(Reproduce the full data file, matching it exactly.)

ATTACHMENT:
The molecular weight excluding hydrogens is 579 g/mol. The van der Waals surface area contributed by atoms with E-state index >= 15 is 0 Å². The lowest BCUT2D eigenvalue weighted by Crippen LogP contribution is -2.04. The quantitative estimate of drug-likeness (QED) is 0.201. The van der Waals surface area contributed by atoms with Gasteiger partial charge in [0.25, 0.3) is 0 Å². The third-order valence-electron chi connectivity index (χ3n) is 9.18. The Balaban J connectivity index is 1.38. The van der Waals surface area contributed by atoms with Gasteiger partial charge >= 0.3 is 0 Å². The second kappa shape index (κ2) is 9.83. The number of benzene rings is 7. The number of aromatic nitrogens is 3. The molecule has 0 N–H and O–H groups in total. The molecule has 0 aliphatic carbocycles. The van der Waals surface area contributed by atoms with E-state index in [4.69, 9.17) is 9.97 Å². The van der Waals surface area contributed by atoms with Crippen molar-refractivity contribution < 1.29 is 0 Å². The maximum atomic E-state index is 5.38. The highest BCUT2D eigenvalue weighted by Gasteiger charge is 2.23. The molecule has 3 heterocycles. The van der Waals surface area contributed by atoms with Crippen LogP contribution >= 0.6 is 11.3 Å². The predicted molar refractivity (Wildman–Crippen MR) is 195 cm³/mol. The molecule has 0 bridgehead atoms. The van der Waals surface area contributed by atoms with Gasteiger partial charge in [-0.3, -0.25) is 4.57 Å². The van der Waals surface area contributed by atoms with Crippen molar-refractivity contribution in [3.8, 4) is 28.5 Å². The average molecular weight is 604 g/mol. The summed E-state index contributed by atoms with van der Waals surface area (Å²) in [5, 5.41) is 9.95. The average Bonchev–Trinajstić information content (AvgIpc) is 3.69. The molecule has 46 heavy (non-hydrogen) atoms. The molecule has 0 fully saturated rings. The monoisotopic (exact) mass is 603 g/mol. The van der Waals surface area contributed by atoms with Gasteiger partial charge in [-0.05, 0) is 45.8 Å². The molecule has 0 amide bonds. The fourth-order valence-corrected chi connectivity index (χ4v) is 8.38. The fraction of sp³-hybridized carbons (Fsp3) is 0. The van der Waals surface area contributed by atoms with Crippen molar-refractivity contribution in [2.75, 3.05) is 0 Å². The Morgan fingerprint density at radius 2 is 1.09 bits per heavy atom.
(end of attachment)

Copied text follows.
The molecular weight excluding hydrogens is 579 g/mol. The van der Waals surface area contributed by atoms with E-state index >= 15 is 0 Å². The lowest BCUT2D eigenvalue weighted by Crippen LogP contribution is -2.04. The quantitative estimate of drug-likeness (QED) is 0.201. The van der Waals surface area contributed by atoms with Gasteiger partial charge in [0.25, 0.3) is 0 Å². The third-order valence-electron chi connectivity index (χ3n) is 9.18. The Balaban J connectivity index is 1.38. The van der Waals surface area contributed by atoms with Gasteiger partial charge >= 0.3 is 0 Å². The second kappa shape index (κ2) is 9.83. The number of benzene rings is 7. The number of aromatic nitrogens is 3. The molecule has 0 N–H and O–H groups in total. The molecule has 0 aliphatic carbocycles. The van der Waals surface area contributed by atoms with E-state index in [4.69, 9.17) is 9.97 Å². The van der Waals surface area contributed by atoms with Crippen molar-refractivity contribution < 1.29 is 0 Å². The maximum atomic E-state index is 5.38. The highest BCUT2D eigenvalue weighted by Gasteiger charge is 2.23. The molecule has 3 heterocycles. The van der Waals surface area contributed by atoms with Crippen LogP contribution >= 0.6 is 11.3 Å². The predicted molar refractivity (Wildman–Crippen MR) is 195 cm³/mol. The molecule has 0 bridgehead atoms. The van der Waals surface area contributed by atoms with Gasteiger partial charge in [-0.3, -0.25) is 4.57 Å². The van der Waals surface area contributed by atoms with Crippen molar-refractivity contribution in [3.8, 4) is 28.5 Å². The average molecular weight is 604 g/mol. The summed E-state index contributed by atoms with van der Waals surface area (Å²) in [5, 5.41) is 9.95. The average Bonchev–Trinajstić information content (AvgIpc) is 3.69. The molecule has 46 heavy (non-hydrogen) atoms. The molecule has 0 fully saturated rings. The monoisotopic (exact) mass is 603 g/mol. The van der Waals surface area contributed by atoms with Gasteiger partial charge in [-0.05, 0) is 45.8 Å². The molecule has 0 amide bonds. The fourth-order valence-corrected chi connectivity index (χ4v) is 8.38. The fraction of sp³-hybridized carbons (Fsp3) is 0. The van der Waals surface area contributed by atoms with Crippen molar-refractivity contribution in [2.75, 3.05) is 0 Å². The Morgan fingerprint density at radius 2 is 1.09 bits per heavy atom.